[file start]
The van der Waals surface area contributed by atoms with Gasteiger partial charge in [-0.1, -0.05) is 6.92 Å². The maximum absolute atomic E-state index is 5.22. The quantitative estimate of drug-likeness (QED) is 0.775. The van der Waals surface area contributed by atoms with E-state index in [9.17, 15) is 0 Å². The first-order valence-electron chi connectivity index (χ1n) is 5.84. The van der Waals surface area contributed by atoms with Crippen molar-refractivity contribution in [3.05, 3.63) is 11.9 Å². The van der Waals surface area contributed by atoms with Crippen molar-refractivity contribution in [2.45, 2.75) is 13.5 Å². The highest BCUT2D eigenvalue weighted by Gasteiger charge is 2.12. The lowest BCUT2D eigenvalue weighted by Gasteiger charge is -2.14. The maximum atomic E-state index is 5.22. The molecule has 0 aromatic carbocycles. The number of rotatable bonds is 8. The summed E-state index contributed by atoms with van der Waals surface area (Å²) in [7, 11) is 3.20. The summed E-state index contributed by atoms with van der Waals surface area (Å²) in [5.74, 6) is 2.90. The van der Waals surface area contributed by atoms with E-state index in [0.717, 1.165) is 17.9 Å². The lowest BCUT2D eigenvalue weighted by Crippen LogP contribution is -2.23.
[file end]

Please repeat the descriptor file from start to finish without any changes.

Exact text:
The van der Waals surface area contributed by atoms with Gasteiger partial charge in [-0.1, -0.05) is 6.92 Å². The maximum absolute atomic E-state index is 5.22. The quantitative estimate of drug-likeness (QED) is 0.775. The van der Waals surface area contributed by atoms with E-state index in [9.17, 15) is 0 Å². The first-order valence-electron chi connectivity index (χ1n) is 5.84. The van der Waals surface area contributed by atoms with Crippen molar-refractivity contribution in [3.05, 3.63) is 11.9 Å². The van der Waals surface area contributed by atoms with Crippen molar-refractivity contribution in [2.45, 2.75) is 13.5 Å². The highest BCUT2D eigenvalue weighted by Gasteiger charge is 2.12. The lowest BCUT2D eigenvalue weighted by Gasteiger charge is -2.14. The maximum atomic E-state index is 5.22. The molecule has 0 aromatic carbocycles. The number of rotatable bonds is 8. The summed E-state index contributed by atoms with van der Waals surface area (Å²) in [7, 11) is 3.20. The summed E-state index contributed by atoms with van der Waals surface area (Å²) in [5.74, 6) is 2.90. The van der Waals surface area contributed by atoms with E-state index in [0.717, 1.165) is 17.9 Å². The lowest BCUT2D eigenvalue weighted by Crippen LogP contribution is -2.23.